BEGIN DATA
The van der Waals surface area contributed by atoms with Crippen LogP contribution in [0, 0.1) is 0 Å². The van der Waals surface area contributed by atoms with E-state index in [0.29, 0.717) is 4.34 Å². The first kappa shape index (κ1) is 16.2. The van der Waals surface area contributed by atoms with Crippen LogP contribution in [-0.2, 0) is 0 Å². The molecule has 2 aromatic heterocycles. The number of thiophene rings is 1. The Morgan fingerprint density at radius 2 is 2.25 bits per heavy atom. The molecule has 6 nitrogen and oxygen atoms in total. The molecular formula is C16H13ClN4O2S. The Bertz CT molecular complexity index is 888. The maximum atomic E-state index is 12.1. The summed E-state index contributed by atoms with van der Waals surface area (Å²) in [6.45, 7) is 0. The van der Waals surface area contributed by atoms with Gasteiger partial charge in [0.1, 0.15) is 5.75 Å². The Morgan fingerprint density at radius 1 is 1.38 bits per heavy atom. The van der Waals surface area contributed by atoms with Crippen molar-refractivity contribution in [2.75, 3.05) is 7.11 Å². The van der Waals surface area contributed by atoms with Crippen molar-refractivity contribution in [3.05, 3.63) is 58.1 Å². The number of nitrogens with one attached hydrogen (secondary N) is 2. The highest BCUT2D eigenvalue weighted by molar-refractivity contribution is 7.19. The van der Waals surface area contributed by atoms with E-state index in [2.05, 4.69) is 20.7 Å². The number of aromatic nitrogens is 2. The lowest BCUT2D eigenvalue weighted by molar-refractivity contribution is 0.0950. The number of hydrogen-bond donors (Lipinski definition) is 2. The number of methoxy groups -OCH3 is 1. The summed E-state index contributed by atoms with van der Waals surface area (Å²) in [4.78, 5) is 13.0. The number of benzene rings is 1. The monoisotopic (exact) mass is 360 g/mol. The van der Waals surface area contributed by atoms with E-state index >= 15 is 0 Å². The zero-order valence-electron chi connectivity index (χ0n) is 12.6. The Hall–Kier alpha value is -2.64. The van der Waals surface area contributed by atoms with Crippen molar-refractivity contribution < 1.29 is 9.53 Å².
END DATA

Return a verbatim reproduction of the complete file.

The van der Waals surface area contributed by atoms with Crippen LogP contribution in [0, 0.1) is 0 Å². The van der Waals surface area contributed by atoms with E-state index in [0.29, 0.717) is 4.34 Å². The first kappa shape index (κ1) is 16.2. The van der Waals surface area contributed by atoms with Crippen LogP contribution in [-0.2, 0) is 0 Å². The molecule has 2 aromatic heterocycles. The number of thiophene rings is 1. The Morgan fingerprint density at radius 2 is 2.25 bits per heavy atom. The molecule has 6 nitrogen and oxygen atoms in total. The molecular formula is C16H13ClN4O2S. The Bertz CT molecular complexity index is 888. The maximum atomic E-state index is 12.1. The summed E-state index contributed by atoms with van der Waals surface area (Å²) in [6.45, 7) is 0. The van der Waals surface area contributed by atoms with Gasteiger partial charge in [0.1, 0.15) is 5.75 Å². The Morgan fingerprint density at radius 1 is 1.38 bits per heavy atom. The van der Waals surface area contributed by atoms with Crippen molar-refractivity contribution in [2.75, 3.05) is 7.11 Å². The van der Waals surface area contributed by atoms with Crippen molar-refractivity contribution in [3.05, 3.63) is 58.1 Å². The number of nitrogens with one attached hydrogen (secondary N) is 2. The highest BCUT2D eigenvalue weighted by molar-refractivity contribution is 7.19. The van der Waals surface area contributed by atoms with E-state index in [2.05, 4.69) is 20.7 Å². The number of aromatic nitrogens is 2. The lowest BCUT2D eigenvalue weighted by molar-refractivity contribution is 0.0950. The number of hydrogen-bond donors (Lipinski definition) is 2. The number of methoxy groups -OCH3 is 1. The summed E-state index contributed by atoms with van der Waals surface area (Å²) in [4.78, 5) is 13.0. The number of benzene rings is 1. The monoisotopic (exact) mass is 360 g/mol. The van der Waals surface area contributed by atoms with E-state index >= 15 is 0 Å². The zero-order valence-electron chi connectivity index (χ0n) is 12.6. The Hall–Kier alpha value is -2.64. The van der Waals surface area contributed by atoms with Crippen molar-refractivity contribution < 1.29 is 9.53 Å².